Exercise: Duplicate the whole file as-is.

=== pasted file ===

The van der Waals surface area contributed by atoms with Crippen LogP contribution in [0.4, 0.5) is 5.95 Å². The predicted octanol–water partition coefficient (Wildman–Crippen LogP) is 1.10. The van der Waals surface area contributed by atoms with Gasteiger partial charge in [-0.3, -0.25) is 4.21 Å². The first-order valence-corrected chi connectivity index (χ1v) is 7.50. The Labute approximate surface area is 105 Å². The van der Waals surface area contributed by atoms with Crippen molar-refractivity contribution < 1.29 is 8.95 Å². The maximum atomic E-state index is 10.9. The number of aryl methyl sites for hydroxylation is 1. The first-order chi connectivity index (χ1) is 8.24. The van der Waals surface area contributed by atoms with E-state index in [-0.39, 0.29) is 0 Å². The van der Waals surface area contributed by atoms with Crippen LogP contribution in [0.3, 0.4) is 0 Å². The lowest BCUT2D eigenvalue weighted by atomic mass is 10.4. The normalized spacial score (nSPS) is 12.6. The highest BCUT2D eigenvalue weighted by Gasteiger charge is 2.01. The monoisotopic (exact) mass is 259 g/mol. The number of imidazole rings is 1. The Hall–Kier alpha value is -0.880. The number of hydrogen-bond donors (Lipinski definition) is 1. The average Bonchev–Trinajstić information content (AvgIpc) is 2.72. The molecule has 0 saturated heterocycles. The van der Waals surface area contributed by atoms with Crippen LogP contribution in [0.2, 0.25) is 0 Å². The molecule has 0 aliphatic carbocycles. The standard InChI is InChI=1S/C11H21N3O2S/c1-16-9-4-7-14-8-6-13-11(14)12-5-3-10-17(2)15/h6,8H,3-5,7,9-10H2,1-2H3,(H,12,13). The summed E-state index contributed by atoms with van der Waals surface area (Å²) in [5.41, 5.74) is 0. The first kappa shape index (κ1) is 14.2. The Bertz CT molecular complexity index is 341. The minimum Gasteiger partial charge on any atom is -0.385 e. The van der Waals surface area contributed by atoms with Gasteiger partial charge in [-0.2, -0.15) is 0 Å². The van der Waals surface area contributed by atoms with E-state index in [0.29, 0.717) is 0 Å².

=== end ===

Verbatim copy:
The van der Waals surface area contributed by atoms with Crippen LogP contribution in [0.4, 0.5) is 5.95 Å². The predicted octanol–water partition coefficient (Wildman–Crippen LogP) is 1.10. The van der Waals surface area contributed by atoms with Gasteiger partial charge in [-0.3, -0.25) is 4.21 Å². The first-order valence-corrected chi connectivity index (χ1v) is 7.50. The Labute approximate surface area is 105 Å². The van der Waals surface area contributed by atoms with Crippen molar-refractivity contribution < 1.29 is 8.95 Å². The maximum atomic E-state index is 10.9. The number of aryl methyl sites for hydroxylation is 1. The first-order chi connectivity index (χ1) is 8.24. The van der Waals surface area contributed by atoms with E-state index in [-0.39, 0.29) is 0 Å². The van der Waals surface area contributed by atoms with Crippen LogP contribution in [0.3, 0.4) is 0 Å². The lowest BCUT2D eigenvalue weighted by atomic mass is 10.4. The normalized spacial score (nSPS) is 12.6. The highest BCUT2D eigenvalue weighted by Gasteiger charge is 2.01. The monoisotopic (exact) mass is 259 g/mol. The number of imidazole rings is 1. The Hall–Kier alpha value is -0.880. The number of hydrogen-bond donors (Lipinski definition) is 1. The average Bonchev–Trinajstić information content (AvgIpc) is 2.72. The molecule has 0 saturated heterocycles. The van der Waals surface area contributed by atoms with Crippen LogP contribution in [0.2, 0.25) is 0 Å². The molecule has 0 aliphatic carbocycles. The standard InChI is InChI=1S/C11H21N3O2S/c1-16-9-4-7-14-8-6-13-11(14)12-5-3-10-17(2)15/h6,8H,3-5,7,9-10H2,1-2H3,(H,12,13). The summed E-state index contributed by atoms with van der Waals surface area (Å²) in [5.41, 5.74) is 0. The first kappa shape index (κ1) is 14.2. The Bertz CT molecular complexity index is 341. The minimum Gasteiger partial charge on any atom is -0.385 e. The van der Waals surface area contributed by atoms with Gasteiger partial charge in [-0.2, -0.15) is 0 Å². The van der Waals surface area contributed by atoms with E-state index in [0.29, 0.717) is 0 Å².